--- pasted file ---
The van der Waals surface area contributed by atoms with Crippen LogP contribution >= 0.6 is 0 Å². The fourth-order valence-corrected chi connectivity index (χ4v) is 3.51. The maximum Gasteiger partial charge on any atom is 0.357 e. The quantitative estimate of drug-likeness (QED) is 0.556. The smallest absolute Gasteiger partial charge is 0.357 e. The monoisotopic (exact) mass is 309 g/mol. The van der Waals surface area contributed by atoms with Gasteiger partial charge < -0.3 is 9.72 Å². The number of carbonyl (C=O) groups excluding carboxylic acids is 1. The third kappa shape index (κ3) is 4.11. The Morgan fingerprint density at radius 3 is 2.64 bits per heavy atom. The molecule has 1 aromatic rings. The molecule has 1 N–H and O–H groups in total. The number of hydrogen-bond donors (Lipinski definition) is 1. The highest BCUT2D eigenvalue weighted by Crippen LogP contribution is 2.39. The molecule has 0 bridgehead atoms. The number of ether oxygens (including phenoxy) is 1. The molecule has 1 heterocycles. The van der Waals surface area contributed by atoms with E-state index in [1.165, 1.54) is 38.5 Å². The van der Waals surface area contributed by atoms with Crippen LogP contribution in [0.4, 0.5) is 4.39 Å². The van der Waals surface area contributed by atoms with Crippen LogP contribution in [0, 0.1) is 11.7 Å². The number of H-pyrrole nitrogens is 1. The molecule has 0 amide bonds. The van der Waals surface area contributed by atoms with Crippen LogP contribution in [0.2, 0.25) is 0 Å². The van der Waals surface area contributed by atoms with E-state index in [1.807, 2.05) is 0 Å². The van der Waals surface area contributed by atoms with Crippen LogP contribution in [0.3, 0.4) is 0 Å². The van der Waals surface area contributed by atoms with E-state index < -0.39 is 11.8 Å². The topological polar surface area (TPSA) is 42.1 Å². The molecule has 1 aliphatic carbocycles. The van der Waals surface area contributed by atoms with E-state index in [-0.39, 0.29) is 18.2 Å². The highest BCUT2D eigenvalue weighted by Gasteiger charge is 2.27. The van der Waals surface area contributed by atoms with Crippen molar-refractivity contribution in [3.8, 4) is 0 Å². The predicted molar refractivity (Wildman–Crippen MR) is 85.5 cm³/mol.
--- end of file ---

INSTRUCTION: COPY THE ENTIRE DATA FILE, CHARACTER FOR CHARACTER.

The van der Waals surface area contributed by atoms with Crippen LogP contribution >= 0.6 is 0 Å². The fourth-order valence-corrected chi connectivity index (χ4v) is 3.51. The maximum Gasteiger partial charge on any atom is 0.357 e. The quantitative estimate of drug-likeness (QED) is 0.556. The smallest absolute Gasteiger partial charge is 0.357 e. The monoisotopic (exact) mass is 309 g/mol. The van der Waals surface area contributed by atoms with Gasteiger partial charge < -0.3 is 9.72 Å². The number of carbonyl (C=O) groups excluding carboxylic acids is 1. The third kappa shape index (κ3) is 4.11. The Morgan fingerprint density at radius 3 is 2.64 bits per heavy atom. The molecule has 1 aromatic rings. The molecule has 1 N–H and O–H groups in total. The number of hydrogen-bond donors (Lipinski definition) is 1. The highest BCUT2D eigenvalue weighted by Crippen LogP contribution is 2.39. The molecule has 0 bridgehead atoms. The number of ether oxygens (including phenoxy) is 1. The molecule has 1 heterocycles. The van der Waals surface area contributed by atoms with E-state index in [1.165, 1.54) is 38.5 Å². The van der Waals surface area contributed by atoms with Crippen LogP contribution in [0.4, 0.5) is 4.39 Å². The van der Waals surface area contributed by atoms with Crippen LogP contribution in [0, 0.1) is 11.7 Å². The number of H-pyrrole nitrogens is 1. The molecule has 0 amide bonds. The van der Waals surface area contributed by atoms with Crippen LogP contribution in [0.2, 0.25) is 0 Å². The van der Waals surface area contributed by atoms with E-state index in [1.807, 2.05) is 0 Å². The van der Waals surface area contributed by atoms with Crippen LogP contribution in [0.3, 0.4) is 0 Å². The van der Waals surface area contributed by atoms with E-state index < -0.39 is 11.8 Å². The topological polar surface area (TPSA) is 42.1 Å². The molecule has 1 aliphatic carbocycles. The van der Waals surface area contributed by atoms with E-state index in [-0.39, 0.29) is 18.2 Å². The highest BCUT2D eigenvalue weighted by Gasteiger charge is 2.27. The van der Waals surface area contributed by atoms with Crippen molar-refractivity contribution in [3.8, 4) is 0 Å². The predicted molar refractivity (Wildman–Crippen MR) is 85.5 cm³/mol.